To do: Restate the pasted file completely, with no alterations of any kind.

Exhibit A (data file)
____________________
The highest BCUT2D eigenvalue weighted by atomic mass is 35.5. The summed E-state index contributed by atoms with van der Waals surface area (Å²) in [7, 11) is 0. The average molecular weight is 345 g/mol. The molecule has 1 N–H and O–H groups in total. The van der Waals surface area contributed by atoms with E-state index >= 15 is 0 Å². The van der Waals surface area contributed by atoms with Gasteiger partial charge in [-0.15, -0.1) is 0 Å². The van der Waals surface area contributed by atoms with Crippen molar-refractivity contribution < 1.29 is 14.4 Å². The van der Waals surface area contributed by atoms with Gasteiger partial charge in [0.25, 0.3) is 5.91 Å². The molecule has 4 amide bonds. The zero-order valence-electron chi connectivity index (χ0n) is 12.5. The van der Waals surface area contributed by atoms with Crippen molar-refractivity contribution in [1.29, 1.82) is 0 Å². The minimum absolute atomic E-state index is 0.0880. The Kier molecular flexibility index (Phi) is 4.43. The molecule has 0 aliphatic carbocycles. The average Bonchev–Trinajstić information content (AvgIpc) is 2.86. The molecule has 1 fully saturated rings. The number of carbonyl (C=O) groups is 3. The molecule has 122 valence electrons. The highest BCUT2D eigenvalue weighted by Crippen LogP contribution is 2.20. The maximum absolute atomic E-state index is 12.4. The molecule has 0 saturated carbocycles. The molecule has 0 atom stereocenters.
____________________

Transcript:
The highest BCUT2D eigenvalue weighted by atomic mass is 35.5. The summed E-state index contributed by atoms with van der Waals surface area (Å²) in [7, 11) is 0. The average molecular weight is 345 g/mol. The molecule has 1 N–H and O–H groups in total. The van der Waals surface area contributed by atoms with E-state index >= 15 is 0 Å². The van der Waals surface area contributed by atoms with Gasteiger partial charge in [-0.15, -0.1) is 0 Å². The van der Waals surface area contributed by atoms with Crippen molar-refractivity contribution < 1.29 is 14.4 Å². The van der Waals surface area contributed by atoms with Gasteiger partial charge in [0.25, 0.3) is 5.91 Å². The molecule has 4 amide bonds. The zero-order valence-electron chi connectivity index (χ0n) is 12.5. The van der Waals surface area contributed by atoms with Crippen molar-refractivity contribution in [1.29, 1.82) is 0 Å². The minimum absolute atomic E-state index is 0.0880. The Kier molecular flexibility index (Phi) is 4.43. The molecule has 0 aliphatic carbocycles. The average Bonchev–Trinajstić information content (AvgIpc) is 2.86. The molecule has 1 fully saturated rings. The number of carbonyl (C=O) groups is 3. The molecule has 122 valence electrons. The highest BCUT2D eigenvalue weighted by Crippen LogP contribution is 2.20. The maximum absolute atomic E-state index is 12.4. The molecule has 0 saturated carbocycles. The molecule has 0 atom stereocenters.